Garlic is commonly used in both food and medicine. As a plant, it grows beneath the soil and is closely related to both the onion and the leek. This can readily be seen by the many layers that can be peeled apart upon inspection.

Garlic is often used in Lebanese cuisine, however it’s begun to make an impact on cuisines around the world. Garlic is known for its strong odor that comes from its oils. Bad breath is inevitable if you plan on consuming larger portions of garlic in your diet. It is said that parsley can help to offset some of the odors given by garlic.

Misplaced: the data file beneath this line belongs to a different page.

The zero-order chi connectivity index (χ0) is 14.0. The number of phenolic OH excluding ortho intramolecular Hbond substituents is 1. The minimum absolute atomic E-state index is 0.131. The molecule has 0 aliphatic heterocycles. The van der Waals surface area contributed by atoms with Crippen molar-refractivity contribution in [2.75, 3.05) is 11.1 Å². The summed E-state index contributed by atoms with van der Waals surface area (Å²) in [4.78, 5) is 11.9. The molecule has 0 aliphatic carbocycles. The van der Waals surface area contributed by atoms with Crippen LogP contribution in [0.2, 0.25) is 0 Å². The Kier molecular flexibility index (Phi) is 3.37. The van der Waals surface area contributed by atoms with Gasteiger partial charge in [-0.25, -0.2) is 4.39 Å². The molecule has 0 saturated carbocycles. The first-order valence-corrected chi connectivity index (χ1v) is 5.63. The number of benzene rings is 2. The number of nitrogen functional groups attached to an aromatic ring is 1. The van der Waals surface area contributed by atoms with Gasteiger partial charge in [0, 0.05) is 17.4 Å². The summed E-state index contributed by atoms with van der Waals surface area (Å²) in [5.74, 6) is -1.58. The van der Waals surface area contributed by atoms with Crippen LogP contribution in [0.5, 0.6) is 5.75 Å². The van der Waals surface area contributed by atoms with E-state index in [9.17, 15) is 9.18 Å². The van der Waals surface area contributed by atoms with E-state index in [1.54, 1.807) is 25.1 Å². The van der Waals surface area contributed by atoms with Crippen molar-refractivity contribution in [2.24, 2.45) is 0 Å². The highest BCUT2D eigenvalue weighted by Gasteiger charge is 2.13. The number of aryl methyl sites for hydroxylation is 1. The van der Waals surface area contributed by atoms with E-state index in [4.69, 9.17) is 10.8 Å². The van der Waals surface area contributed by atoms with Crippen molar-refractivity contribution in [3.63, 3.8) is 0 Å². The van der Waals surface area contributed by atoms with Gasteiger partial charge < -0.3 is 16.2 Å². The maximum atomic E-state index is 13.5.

Each garlic bulb can be broken into a number of cloves. Each clove can go a long way in flavoring a dish. Leftover cloves will remain fresh for some time and may be kept. They can be added to future dishes. This feature makes garlic a very attractive food for many cost conscious cooks.

Garlic has been used medicinally throughout history. While we have yet to learn the full scope of the medicinal benefits of garlic, it was once thought to cure pulmonary tuberculosis, smallpox, and dropsies.

Today, garlic can be found in nearly every supermarket. There are chefs who swear by garlic as the ultimate food, and others as the ultimate source of vigor. We may never fully know the mysteries that garlic holds.